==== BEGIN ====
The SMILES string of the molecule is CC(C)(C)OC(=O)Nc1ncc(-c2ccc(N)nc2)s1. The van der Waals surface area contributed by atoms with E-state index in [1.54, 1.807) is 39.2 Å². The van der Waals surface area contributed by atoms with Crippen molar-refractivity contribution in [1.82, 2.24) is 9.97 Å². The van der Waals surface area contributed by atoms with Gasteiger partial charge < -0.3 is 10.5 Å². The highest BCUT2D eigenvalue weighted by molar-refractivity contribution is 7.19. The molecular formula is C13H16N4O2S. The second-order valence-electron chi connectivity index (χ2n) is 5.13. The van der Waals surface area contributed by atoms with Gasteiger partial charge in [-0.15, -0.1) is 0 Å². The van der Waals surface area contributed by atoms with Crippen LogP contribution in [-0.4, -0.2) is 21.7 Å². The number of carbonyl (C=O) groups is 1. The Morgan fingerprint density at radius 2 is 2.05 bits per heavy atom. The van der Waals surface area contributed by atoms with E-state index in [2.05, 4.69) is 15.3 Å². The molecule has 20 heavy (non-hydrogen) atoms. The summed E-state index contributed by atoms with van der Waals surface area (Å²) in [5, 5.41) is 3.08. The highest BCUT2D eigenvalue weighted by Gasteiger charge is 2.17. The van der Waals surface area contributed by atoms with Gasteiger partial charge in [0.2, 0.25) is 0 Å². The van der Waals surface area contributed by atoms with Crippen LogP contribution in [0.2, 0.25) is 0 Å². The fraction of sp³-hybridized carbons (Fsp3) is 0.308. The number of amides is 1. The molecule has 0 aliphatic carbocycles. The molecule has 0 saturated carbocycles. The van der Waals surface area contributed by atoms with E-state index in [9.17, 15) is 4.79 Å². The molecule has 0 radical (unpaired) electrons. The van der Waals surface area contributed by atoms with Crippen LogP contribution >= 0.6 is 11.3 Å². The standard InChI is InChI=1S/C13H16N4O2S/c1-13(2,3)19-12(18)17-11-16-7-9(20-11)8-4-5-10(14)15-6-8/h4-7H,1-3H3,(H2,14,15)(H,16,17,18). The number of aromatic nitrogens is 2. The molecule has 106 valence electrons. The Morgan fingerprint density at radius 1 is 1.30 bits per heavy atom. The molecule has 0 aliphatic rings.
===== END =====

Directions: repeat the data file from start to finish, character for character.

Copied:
The SMILES string of the molecule is CC(C)(C)OC(=O)Nc1ncc(-c2ccc(N)nc2)s1. The van der Waals surface area contributed by atoms with E-state index in [1.54, 1.807) is 39.2 Å². The van der Waals surface area contributed by atoms with Crippen molar-refractivity contribution in [1.82, 2.24) is 9.97 Å². The van der Waals surface area contributed by atoms with Gasteiger partial charge < -0.3 is 10.5 Å². The highest BCUT2D eigenvalue weighted by molar-refractivity contribution is 7.19. The molecular formula is C13H16N4O2S. The second-order valence-electron chi connectivity index (χ2n) is 5.13. The van der Waals surface area contributed by atoms with Gasteiger partial charge in [-0.15, -0.1) is 0 Å². The van der Waals surface area contributed by atoms with Crippen LogP contribution in [-0.4, -0.2) is 21.7 Å². The number of carbonyl (C=O) groups is 1. The Morgan fingerprint density at radius 2 is 2.05 bits per heavy atom. The van der Waals surface area contributed by atoms with E-state index in [2.05, 4.69) is 15.3 Å². The molecule has 20 heavy (non-hydrogen) atoms. The summed E-state index contributed by atoms with van der Waals surface area (Å²) in [5, 5.41) is 3.08. The highest BCUT2D eigenvalue weighted by Gasteiger charge is 2.17. The van der Waals surface area contributed by atoms with Gasteiger partial charge in [0.2, 0.25) is 0 Å². The van der Waals surface area contributed by atoms with Crippen LogP contribution in [0.2, 0.25) is 0 Å². The fraction of sp³-hybridized carbons (Fsp3) is 0.308. The number of amides is 1. The molecule has 0 aliphatic carbocycles. The molecule has 0 saturated carbocycles. The van der Waals surface area contributed by atoms with E-state index in [9.17, 15) is 4.79 Å². The molecule has 0 radical (unpaired) electrons. The van der Waals surface area contributed by atoms with Crippen LogP contribution >= 0.6 is 11.3 Å². The standard InChI is InChI=1S/C13H16N4O2S/c1-13(2,3)19-12(18)17-11-16-7-9(20-11)8-4-5-10(14)15-6-8/h4-7H,1-3H3,(H2,14,15)(H,16,17,18). The number of aromatic nitrogens is 2. The molecule has 106 valence electrons. The Morgan fingerprint density at radius 1 is 1.30 bits per heavy atom. The molecule has 0 aliphatic rings.